HMS Southampton (1912)

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Cruiser HMS Southampton - IWM Q 75367.jpg
Southampton circa 1916
United Kingdom
NameHMS Southampton
BuilderVickers Maxim, Barrow
Laid down6 April 1911
Launched16 May 1912
CommissionedNovember 1912
FateSold, 13 July 1926
General characteristics (as built)
Class and typeTown-class light cruiser
Displacement5,400 long tons (5,487 t)
  • 430 ft (131.1 m) p/p
  • 457 ft (139.3 m) o/a
Beam49 ft (14.9 m)
Draught16 ft (4.9 m) (mean)
Installed power
Propulsion2 × shafts; Parsons steam turbines
Speed25.5 kn (47.2 km/h; 29.3 mph)
Range4,460 nautical miles (8,260 km; 5,130 mi) at 10 knots (19 km/h; 12 mph)

HMS Southampton was a Town-class light cruiser built for the Royal Navy in the 1910s. She was a member of the Chatham sub-class of the Town class. The ship survived the First World War and was sold for scrap in 1926.

Design and description[edit]

The Chatham sub-class were slightly larger and improved versions of the preceding Weymouth sub-class.[1] They were 457 feet (139.3 m) long overall, with a beam of 49 feet (14.9 m) and a draught of 16 feet (4.9 m). Displacement was 5,400 long tons (5,500 t) normal[2] and 6,000 long tons (6,100 t) at full load. Twelve Yarrow boilers fed Southampton's Parsons steam turbines,[1] driving two propeller shafts, that were rated at 25,000 shaft horsepower (19,000 kW) for a design speed of 25.5 knots (47.2 km/h; 29.3 mph). The ship reached 26.1 knots (48.3 km/h; 30.0 mph) during her sea trials from 25,720 shp (19,180 kW).[3] The boilers used both fuel oil and coal, with 1,200 long tons (1,219 t) of coal and 260 long tons (264 t) tons of oil carried, which gave a range of 4,460 nautical miles (8,260 km; 5,130 mi) at 10 knots (19 km/h; 12 mph).[2]

The main armament of the Chathams was eight BL 6-inch Mk XI naval guns. Two of these guns were mounted on the centreline fore and aft of the superstructure and two more were mounted on the forecastle deck abreast the bridge. The remaining four guns amidships were raised to the extended forecastle deck, which meant that they could be worked in all weathers. All these guns were fitted with gun shields.[1] Four Vickers 3-pounder (47 mm) saluting guns were also fitted. Their armament was completed by two submerged 21-inch (533 mm) torpedo tubes.[4]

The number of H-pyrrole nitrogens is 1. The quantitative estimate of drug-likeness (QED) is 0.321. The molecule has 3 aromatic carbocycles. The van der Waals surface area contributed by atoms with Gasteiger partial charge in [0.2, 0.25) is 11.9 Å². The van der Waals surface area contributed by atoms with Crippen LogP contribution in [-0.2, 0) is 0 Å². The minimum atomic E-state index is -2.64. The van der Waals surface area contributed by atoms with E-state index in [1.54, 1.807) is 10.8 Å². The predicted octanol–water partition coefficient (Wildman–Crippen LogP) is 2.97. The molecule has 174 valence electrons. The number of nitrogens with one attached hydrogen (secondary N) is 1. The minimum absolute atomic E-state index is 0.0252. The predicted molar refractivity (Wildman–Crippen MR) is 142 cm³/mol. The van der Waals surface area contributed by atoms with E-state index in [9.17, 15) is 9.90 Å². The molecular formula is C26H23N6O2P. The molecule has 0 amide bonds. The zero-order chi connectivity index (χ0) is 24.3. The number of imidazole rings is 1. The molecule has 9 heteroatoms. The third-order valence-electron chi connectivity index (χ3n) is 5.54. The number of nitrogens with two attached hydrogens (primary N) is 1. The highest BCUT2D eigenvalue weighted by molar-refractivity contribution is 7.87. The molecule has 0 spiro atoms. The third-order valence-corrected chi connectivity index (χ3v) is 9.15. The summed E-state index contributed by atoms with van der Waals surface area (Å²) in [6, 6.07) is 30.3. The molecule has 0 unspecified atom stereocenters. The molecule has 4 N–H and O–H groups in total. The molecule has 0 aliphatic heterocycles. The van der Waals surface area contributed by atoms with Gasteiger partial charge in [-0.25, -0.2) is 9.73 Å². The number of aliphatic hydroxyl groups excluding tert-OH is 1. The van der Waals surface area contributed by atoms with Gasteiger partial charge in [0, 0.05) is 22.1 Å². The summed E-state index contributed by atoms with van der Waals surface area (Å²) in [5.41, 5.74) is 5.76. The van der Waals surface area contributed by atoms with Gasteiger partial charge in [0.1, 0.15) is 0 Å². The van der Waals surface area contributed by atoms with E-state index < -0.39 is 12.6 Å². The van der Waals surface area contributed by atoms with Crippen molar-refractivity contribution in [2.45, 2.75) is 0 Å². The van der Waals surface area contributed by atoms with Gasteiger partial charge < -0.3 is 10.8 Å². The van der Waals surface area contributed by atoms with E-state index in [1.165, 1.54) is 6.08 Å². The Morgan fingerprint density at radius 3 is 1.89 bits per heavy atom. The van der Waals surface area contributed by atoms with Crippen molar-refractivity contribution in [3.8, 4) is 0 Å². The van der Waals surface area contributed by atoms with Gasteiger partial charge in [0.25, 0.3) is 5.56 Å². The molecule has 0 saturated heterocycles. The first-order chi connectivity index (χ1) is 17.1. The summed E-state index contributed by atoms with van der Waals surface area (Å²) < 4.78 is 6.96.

Construction and career[edit]

Illustration of Southampton by Oscar Parkes, 1916

Southampton was laid down on 6 April 1911 by John Brown & Company at their Clydebank shipyard and launched on 16 May 1912. Upon completion in November, the ship was assigned to the 1st Battle Squadron and she became flagship of the 1st Light Cruiser Squadron in July 1913.

The ship had an extremely active wartime career. Southampton participated in the Battle of Heligoland Bight, and later in the Battle of Dogger Bank in early 1915. In May 1916, Southampton fought in the Battle of Jutland as flagship of 2nd Light Cruiser Squadron where she torpedoed the German light cruiser SMS Frauenlob, which subsequently sank. In 1917, she was transferred to the 8th Light Cruiser Squadron with whom she remained for the rest of the war.[5]

Southampton was sold for scrapping on 13 July 1926 to Thos. W. Ward, of Pembroke Dock.[6]


  1. ^ a b c Gardiner & Gray, p. 53
  2. ^ a b Friedman, p. 384
  3. ^ Lyon, Part 2, pp. 59–60
  4. ^ Lyon, Part 2, pp. 55–57
  5. ^ Gardiner & Gray, pp. 53–54
  6. ^ Lyon, Part 3, p. 51


  • Brown, David K. (2010). The Grand Fleet: Warship Design and Development 1906–1922. Barnsley, UK: Seaforth Publishing. ISBN 978-1-84832-085-7.
  • Colledge, J. J.; Warlow, Ben (2006) [1969]. Ships of the Royal Navy: The Complete Record of all Fighting Ships of the Royal Navy (Rev. ed.). London: Chatham Publishing. ISBN 978-1-86176-281-8.
  • Corbett, Julian. Naval Operations to the Battle of the Falklands. History of the Great War: Based on Official Documents. Vol. I (2nd, reprint of the 1938 ed.). London and Nashville, Tennessee: Imperial War Museum and Battery Press. ISBN 0-89839-256-X.
  • Corbett, Julian (1997). Naval Operations. History of the Great War: Based on Official Documents. Vol. II (reprint of the 1929 second ed.). London and Nashville, Tennessee: Imperial War Museum in association with the Battery Press. ISBN 1-870423-74-7.
  • Friedman, Norman (2010). British Cruisers: Two World Wars and After. Barnsley, South Yorkshire, UK: Seaforth. ISBN 978-1-59114-078-8.
  • Friedman, Norman (2011). Naval Weapons of World War One. Barnsley, South Yorkshire, UK: Seaforth. ISBN 978-1-84832-100-7.
  • Gardiner, Robert & Gray, Randal, eds. (1985). Conway's All the World's Fighting Ships 1906–1921. Annapolis, Maryland: Naval Institute Press. ISBN 0-85177-245-5.
  • Lyon, David (1977). "The First Town Class 1908–31: Part 1". Warship. London: Conway Maritime Press. 1 (1): 48–58. ISBN 0-85177-132-7.
  • Lyon, David (1977). "The First Town Class 1908–31: Part 2". Warship. London: Conway Maritime Press. 1 (2): 54–61. ISBN 0-85177-132-7.
  • Lyon, David (1977). "The First Town Class 1908–31: Part 3". Warship. London: Conway Maritime Press. 1 (3): 46–51. ISBN 0-85177-132-7.
  • Newbolt, Henry (1996). Naval Operations. History of the Great War Based on Official Documents. Vol. V (reprint of the 1931 ed.). Nashville, Tennessee: Battery Press. ISBN 0-89839-255-1.

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